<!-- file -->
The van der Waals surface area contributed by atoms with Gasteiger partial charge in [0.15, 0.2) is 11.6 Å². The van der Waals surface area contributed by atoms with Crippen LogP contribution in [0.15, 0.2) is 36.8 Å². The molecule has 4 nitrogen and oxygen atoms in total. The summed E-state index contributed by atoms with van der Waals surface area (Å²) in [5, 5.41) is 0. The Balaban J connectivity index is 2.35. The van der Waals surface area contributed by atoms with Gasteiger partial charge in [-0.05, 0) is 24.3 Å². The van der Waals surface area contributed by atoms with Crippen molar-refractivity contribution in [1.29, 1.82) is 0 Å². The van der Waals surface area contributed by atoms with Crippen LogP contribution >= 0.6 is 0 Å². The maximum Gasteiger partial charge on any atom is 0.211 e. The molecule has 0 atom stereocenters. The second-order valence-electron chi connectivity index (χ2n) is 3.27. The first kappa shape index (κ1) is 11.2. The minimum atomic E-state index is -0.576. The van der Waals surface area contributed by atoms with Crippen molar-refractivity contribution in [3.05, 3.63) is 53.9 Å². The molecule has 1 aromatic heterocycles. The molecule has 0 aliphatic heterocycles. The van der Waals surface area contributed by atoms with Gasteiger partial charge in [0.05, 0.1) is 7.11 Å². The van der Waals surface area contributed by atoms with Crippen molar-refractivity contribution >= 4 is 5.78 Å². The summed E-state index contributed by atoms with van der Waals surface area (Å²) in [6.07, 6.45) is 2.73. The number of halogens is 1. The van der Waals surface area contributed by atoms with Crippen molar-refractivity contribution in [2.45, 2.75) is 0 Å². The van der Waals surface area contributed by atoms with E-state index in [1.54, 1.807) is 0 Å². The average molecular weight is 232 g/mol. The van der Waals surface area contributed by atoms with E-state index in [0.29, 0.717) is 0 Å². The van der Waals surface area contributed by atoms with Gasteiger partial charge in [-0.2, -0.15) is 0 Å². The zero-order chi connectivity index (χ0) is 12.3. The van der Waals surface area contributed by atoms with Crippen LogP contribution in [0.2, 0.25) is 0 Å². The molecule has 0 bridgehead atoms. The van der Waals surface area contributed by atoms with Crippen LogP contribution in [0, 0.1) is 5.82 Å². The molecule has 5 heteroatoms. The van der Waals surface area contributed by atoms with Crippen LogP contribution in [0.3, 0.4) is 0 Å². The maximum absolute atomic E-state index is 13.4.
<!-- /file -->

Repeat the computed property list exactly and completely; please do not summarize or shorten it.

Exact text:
The van der Waals surface area contributed by atoms with Gasteiger partial charge in [0.15, 0.2) is 11.6 Å². The van der Waals surface area contributed by atoms with Crippen LogP contribution in [0.15, 0.2) is 36.8 Å². The molecule has 4 nitrogen and oxygen atoms in total. The summed E-state index contributed by atoms with van der Waals surface area (Å²) in [5, 5.41) is 0. The Balaban J connectivity index is 2.35. The van der Waals surface area contributed by atoms with Gasteiger partial charge in [-0.05, 0) is 24.3 Å². The van der Waals surface area contributed by atoms with Crippen molar-refractivity contribution in [1.29, 1.82) is 0 Å². The van der Waals surface area contributed by atoms with Crippen LogP contribution >= 0.6 is 0 Å². The maximum Gasteiger partial charge on any atom is 0.211 e. The molecule has 0 atom stereocenters. The second-order valence-electron chi connectivity index (χ2n) is 3.27. The first kappa shape index (κ1) is 11.2. The minimum atomic E-state index is -0.576. The van der Waals surface area contributed by atoms with Crippen molar-refractivity contribution in [3.05, 3.63) is 53.9 Å². The molecule has 1 aromatic heterocycles. The molecule has 0 aliphatic heterocycles. The van der Waals surface area contributed by atoms with Gasteiger partial charge in [0.05, 0.1) is 7.11 Å². The van der Waals surface area contributed by atoms with Crippen molar-refractivity contribution >= 4 is 5.78 Å². The summed E-state index contributed by atoms with van der Waals surface area (Å²) in [6.07, 6.45) is 2.73. The number of halogens is 1. The van der Waals surface area contributed by atoms with Crippen molar-refractivity contribution in [2.45, 2.75) is 0 Å². The van der Waals surface area contributed by atoms with E-state index in [1.54, 1.807) is 0 Å². The average molecular weight is 232 g/mol. The van der Waals surface area contributed by atoms with E-state index in [0.29, 0.717) is 0 Å². The van der Waals surface area contributed by atoms with Gasteiger partial charge in [-0.2, -0.15) is 0 Å². The zero-order chi connectivity index (χ0) is 12.3. The van der Waals surface area contributed by atoms with Crippen LogP contribution in [0.2, 0.25) is 0 Å². The molecule has 0 bridgehead atoms. The van der Waals surface area contributed by atoms with Crippen LogP contribution in [0, 0.1) is 5.82 Å². The molecule has 5 heteroatoms. The van der Waals surface area contributed by atoms with Crippen LogP contribution in [0.3, 0.4) is 0 Å². The maximum absolute atomic E-state index is 13.4.